What she also is offering is access to opportunities, such as the ones that led her to become a principal dancer with the Dayton Contemporary Dance Company.
Robertson, 53, moved from Chicago to Dayton in 1992 to dance with DCDC, retiring in 2004 to take on a full-time role at Stivers. Part of Dayton Public Schools, Stivers accepts students in grades 7-12 via an audition process in a variety of art forms.
She teaches dance to nearly 100 students every day, also designing lesson plans and a curriculum that includes ballet, modern dance, choreography and more.
The standards are high. Robertson and her team prepare students to dance as a college major, whether or not they choose to do so. Stivers has 75 students enrolled in the dance program, and of the 15 seniors, 3 are going into dance at college – all boys, including one who began dancing just two years ago, she said.
“But because we’re pushing excellence, they’re able to go into anything,” she said.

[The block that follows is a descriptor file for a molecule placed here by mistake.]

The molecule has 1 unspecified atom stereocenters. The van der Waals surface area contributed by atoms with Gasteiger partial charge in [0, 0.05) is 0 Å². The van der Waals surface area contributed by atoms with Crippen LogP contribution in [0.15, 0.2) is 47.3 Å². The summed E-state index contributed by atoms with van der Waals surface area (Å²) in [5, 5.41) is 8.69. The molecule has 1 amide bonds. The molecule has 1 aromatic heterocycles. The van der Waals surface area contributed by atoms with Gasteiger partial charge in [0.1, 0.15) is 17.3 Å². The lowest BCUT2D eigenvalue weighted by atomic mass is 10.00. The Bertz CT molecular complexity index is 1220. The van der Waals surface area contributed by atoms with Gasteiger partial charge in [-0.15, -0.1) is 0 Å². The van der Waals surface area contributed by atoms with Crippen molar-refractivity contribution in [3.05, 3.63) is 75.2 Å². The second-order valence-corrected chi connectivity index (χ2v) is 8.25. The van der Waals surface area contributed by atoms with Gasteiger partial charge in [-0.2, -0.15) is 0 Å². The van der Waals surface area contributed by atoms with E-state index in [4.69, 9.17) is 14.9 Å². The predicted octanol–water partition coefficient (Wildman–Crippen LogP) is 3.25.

She credits many of her own opportunities and success to people like Jeraldyne Blunden, DCDC’s founder. As a child, Blunden and her mother had to search for a place to train and dance because many studios didn’t want to teach a Black girl.
“We stand on the shoulders of many,” she said.
Poet and writer Sierra Leone nominated Robertson as a Dayton Daily News Community Gem. Leone, who has known Robertson as both a professional colleague and friend for 15 years, praised her commitment both to her students and to excellence.
A Juneteenth celebration where her students danced stands out to Leone. As the world paused in the middle of a pandemic, her students brought movement, life and a glimpse into the future.
“It gave a light to the experience that was needed on such a greater level than I ever imagined,” Leone said.
In addition to dance, Robertson teaches her students life skills like how to treat others and how they themselves should be treated, Leone said. She is a role model to her students, and the experiences she gives them and prepares them for both inside and outside of the classroom are priceless.
“She’s a model of what she’s putting into the world,” Leone said.
Robertson said that students rise to the standards that they are given.
“Dance empowers them to feel invincible,” said Robertson, who lives in Dayton with her husband, Alex, and their 15-year-old son, William. She calls her husband, an elementary school principal, her biggest influence as an educator.
While her students at Stivers are there for dance, Robertson knows that it is also her words that affect each and every child.
“All you have to do is love the kids 1,000 percent,” she said.